CHURCH & MINISTRY
How to Witness to Atheists
Part 2: Resources
By Maggie Peil
Continued from Part 1: Attitude
First Peter 3:15 says, "...but in your hearts honor Christ the Lord as holy, always being prepared to make a defense to anyone who asks you for a reason for the hope that is in you; yet do it with gentleness and respect..." Last time we looked at the gentleness and respect we should have when witnessing to atheists. This time, we'll look at some tools that will help explain the reason for our hope.
1. RELAX. God will guide you and He is the one who converts people. Your listeners will never really understand until they turn to God, so there is no pressure on you to be profound or perfect. Show love in your words and manner—they will probably remember that more than anything you actually say.
2. TAKE HEART. My latest perusal of the cutting edge debates in philosophy at Oxford and Cambridge show that they are still arguing whether anything is real or not. No one has been able to prove that absolutely yet. "I think therefore I am" just led to a slew of skepticism. If the smartest people can't prove we exist, then the rest of us can't prove anything. (Well, except math, but that is another thing entirely.) You might mention this issue to the person you are talking to.
3. ASK. Try starting with the question "How do you decide what is true?" This will give you insight into the position they are starting from. It is good to know what they consider 'evidence'. If they aren't used to critical thinking, they may believe anything they hear, watch, or read.
4. USE LOGIC. Firm up your understanding of reasoning. Be aware of informal logical fallacies, so you can try to avoid them and recognize when others make them. I suggest a small book: The Ideas of the Great Philosophers by William S. and Mabel L. Sahakian (under $4, used on Amazon). "Part One—Epistemology [theory of knowledge] and Logic" covers material fallacies of reasoning and is very helpful. "Part Four—The Philosophy of Religion" is also helpful. Your attackers may ask you to prove things while not providing evidence themselves. Don't get sucked into that. You might politely ask what evidence they have to support their opinions. Then be ready to put forth your evidence for your opinions.
5. KNOW YOUR STUFF. Find out how the Bible came together and why you can trust it. I have studied the New Testament origins and transmission, and I am convinced the NT is reliable. [I have not studied the origins and transmissions of the Old Testament in depth. Once I accepted the New Testament as reliable, it was enough for me that Jesus and his apostles quoted it.] I like anything by Bruce M. Metzger and Daniel B. Wallace—preeminent authorities on New Testament texts. Do not just Google your question and believe anything you watch or read. Metzger and Wallace really knew/know (respectively) their stuff.
a. A great overview by Daniel Wallace is at: this post.
b. Google Wallace's video "Is What We Have Now What They Wrote Then?" Combined, the whole thing is under an hour.
c. If you want to do some more reading on this subject, start with Chapters 6 and 7 of Reinventing Jesus, co-authored by Wallace.
d. Check out Josh McDowell's The New Evidence that Demands a Verdict, Chapter 2 "How We Got the Bible" and Chapter 3 "Is the New Testament Historically Reliable." I don't necessarily suggest you have atheists read this type of book if they are extremely critical and/or analytical—it might be argued that the authors do not thoroughly examine evidence to the contrary.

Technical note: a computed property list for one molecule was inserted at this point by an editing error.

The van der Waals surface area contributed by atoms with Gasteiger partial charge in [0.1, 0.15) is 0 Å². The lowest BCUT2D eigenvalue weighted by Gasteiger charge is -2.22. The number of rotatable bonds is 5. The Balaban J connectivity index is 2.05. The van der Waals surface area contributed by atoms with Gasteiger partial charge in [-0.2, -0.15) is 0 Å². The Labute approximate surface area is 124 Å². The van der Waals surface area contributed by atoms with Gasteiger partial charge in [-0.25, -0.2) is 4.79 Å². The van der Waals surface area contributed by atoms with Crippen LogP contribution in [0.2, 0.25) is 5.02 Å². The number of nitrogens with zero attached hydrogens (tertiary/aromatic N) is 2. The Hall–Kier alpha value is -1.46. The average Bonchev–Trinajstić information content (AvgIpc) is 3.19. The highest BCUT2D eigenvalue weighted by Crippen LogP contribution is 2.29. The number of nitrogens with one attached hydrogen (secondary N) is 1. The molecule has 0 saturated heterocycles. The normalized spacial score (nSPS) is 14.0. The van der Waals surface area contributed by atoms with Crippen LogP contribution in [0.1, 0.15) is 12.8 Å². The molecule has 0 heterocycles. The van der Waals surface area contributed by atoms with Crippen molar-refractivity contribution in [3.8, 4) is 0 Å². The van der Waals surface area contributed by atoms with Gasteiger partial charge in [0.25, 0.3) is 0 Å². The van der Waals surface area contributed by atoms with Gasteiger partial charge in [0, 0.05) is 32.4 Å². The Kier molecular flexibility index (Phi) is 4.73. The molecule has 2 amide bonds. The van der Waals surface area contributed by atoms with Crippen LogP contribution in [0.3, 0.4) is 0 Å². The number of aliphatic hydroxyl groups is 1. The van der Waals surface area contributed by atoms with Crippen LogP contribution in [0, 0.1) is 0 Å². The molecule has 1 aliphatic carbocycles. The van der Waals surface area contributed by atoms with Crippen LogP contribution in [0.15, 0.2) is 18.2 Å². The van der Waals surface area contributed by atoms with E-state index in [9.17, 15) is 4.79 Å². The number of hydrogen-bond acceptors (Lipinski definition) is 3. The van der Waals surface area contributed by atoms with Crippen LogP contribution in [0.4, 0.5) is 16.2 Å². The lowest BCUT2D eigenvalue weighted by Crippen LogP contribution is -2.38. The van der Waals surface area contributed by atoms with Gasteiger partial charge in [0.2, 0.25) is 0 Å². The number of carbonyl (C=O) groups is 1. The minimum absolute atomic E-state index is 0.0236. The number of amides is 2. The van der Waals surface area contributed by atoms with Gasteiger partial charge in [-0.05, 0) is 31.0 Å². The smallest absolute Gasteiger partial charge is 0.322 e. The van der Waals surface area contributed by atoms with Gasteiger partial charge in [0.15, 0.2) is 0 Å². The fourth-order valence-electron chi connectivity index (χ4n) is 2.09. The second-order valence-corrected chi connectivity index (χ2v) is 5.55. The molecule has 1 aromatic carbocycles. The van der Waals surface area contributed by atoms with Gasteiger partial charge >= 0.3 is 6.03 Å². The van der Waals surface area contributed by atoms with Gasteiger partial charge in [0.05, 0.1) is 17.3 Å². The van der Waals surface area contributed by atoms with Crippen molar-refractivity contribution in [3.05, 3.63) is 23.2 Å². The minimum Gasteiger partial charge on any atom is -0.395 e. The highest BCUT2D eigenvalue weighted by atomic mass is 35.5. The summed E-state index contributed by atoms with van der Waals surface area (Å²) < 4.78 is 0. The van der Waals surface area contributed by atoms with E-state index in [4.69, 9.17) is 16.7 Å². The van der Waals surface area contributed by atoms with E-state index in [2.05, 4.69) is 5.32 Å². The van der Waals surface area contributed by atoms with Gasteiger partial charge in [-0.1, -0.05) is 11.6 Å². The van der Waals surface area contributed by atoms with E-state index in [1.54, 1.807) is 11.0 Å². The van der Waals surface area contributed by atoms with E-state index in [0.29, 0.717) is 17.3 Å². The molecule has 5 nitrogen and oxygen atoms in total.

e. If you have a lot of time to study this subject, I recommend The Text of the New Testament: Its Transmission, Corruption, And Restoration, The Bible in Translation, and The Canon of the New Testament by Metzger.*
6. TRUST GOD. At the end of the day, even the most well-researched and well-constructed argument will fail if your listeners refuse to listen and refuse to turn to God. That is ultimately between them and God. Also, everything we believe, including whether we exist or not, requires some measure of faith. We can't really prove our beliefs by logic and analysis. Eventually we trust God and believe the Bible because we have faith.
So, when faced with impossible questions from an atheist (the devil wrote the bible, and all god does is kill people that do nothing wrong, or even the devil deceives us through the Bible by thinking it's something great but is not), you can respond with your own questions based on the information above. Why do they believe these things? What evidence do they have for them? Would they like to know more about how the Bible came into being? Have they ever heard about the historical evidence and painstaking analysis that Bible scholars have done over the years? Do they understand that textural criticism is a tool used by scholars analyzing texts, whether they are Christians or atheists or whatever?
I hope this helps. I pray that God will guide you as you interact with non-believers, that He will bless you as you seek to spread His Word, and that you will take comfort in knowing that God is with you.
* My trust in the work of Metzger and Wallace isn't universal among Christians—M and W use the critical method. I think it is the most reasonable approach, but not everyone agrees.
Photo source: Chris Blakely; Some rights reserved
Tags: Biblical-Salvation | Witnessing-Evangelism
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